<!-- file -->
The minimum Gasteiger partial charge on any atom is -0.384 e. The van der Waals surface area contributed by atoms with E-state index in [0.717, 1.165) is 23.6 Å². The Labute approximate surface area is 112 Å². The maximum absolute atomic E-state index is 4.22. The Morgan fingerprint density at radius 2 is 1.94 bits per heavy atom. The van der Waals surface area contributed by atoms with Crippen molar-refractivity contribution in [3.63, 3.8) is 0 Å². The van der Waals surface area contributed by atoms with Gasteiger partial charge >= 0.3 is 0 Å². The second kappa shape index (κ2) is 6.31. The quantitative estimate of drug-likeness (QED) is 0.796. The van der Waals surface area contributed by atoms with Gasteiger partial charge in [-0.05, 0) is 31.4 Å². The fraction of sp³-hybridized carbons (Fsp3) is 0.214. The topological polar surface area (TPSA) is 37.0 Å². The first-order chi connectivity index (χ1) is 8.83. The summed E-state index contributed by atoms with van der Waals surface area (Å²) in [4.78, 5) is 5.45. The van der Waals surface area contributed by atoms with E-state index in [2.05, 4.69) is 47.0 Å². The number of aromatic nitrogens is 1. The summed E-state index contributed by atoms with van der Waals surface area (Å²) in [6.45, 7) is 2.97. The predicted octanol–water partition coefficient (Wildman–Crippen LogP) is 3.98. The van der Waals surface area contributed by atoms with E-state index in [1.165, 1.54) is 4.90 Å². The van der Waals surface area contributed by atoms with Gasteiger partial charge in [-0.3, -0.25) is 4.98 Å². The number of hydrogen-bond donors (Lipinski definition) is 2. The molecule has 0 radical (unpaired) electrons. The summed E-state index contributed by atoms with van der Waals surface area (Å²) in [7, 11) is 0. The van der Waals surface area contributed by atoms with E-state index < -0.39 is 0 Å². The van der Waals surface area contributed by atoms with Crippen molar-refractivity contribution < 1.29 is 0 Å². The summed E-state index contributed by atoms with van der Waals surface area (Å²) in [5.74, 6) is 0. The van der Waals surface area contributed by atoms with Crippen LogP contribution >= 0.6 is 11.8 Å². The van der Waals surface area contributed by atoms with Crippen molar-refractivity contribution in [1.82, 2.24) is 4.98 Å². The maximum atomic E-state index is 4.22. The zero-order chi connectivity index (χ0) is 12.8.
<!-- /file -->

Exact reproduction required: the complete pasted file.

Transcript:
The minimum Gasteiger partial charge on any atom is -0.384 e. The van der Waals surface area contributed by atoms with E-state index in [0.717, 1.165) is 23.6 Å². The Labute approximate surface area is 112 Å². The maximum absolute atomic E-state index is 4.22. The Morgan fingerprint density at radius 2 is 1.94 bits per heavy atom. The van der Waals surface area contributed by atoms with Crippen molar-refractivity contribution in [3.63, 3.8) is 0 Å². The van der Waals surface area contributed by atoms with Gasteiger partial charge >= 0.3 is 0 Å². The second kappa shape index (κ2) is 6.31. The quantitative estimate of drug-likeness (QED) is 0.796. The van der Waals surface area contributed by atoms with Gasteiger partial charge in [-0.05, 0) is 31.4 Å². The fraction of sp³-hybridized carbons (Fsp3) is 0.214. The topological polar surface area (TPSA) is 37.0 Å². The first-order chi connectivity index (χ1) is 8.83. The summed E-state index contributed by atoms with van der Waals surface area (Å²) in [4.78, 5) is 5.45. The van der Waals surface area contributed by atoms with E-state index in [2.05, 4.69) is 47.0 Å². The number of aromatic nitrogens is 1. The summed E-state index contributed by atoms with van der Waals surface area (Å²) in [6.45, 7) is 2.97. The predicted octanol–water partition coefficient (Wildman–Crippen LogP) is 3.98. The van der Waals surface area contributed by atoms with E-state index in [1.165, 1.54) is 4.90 Å². The van der Waals surface area contributed by atoms with Gasteiger partial charge in [-0.3, -0.25) is 4.98 Å². The number of hydrogen-bond donors (Lipinski definition) is 2. The molecule has 0 radical (unpaired) electrons. The summed E-state index contributed by atoms with van der Waals surface area (Å²) in [7, 11) is 0. The van der Waals surface area contributed by atoms with E-state index < -0.39 is 0 Å². The van der Waals surface area contributed by atoms with Crippen molar-refractivity contribution < 1.29 is 0 Å². The summed E-state index contributed by atoms with van der Waals surface area (Å²) in [5.74, 6) is 0. The van der Waals surface area contributed by atoms with Crippen LogP contribution >= 0.6 is 11.8 Å². The van der Waals surface area contributed by atoms with Crippen molar-refractivity contribution in [1.82, 2.24) is 4.98 Å². The maximum atomic E-state index is 4.22. The zero-order chi connectivity index (χ0) is 12.8.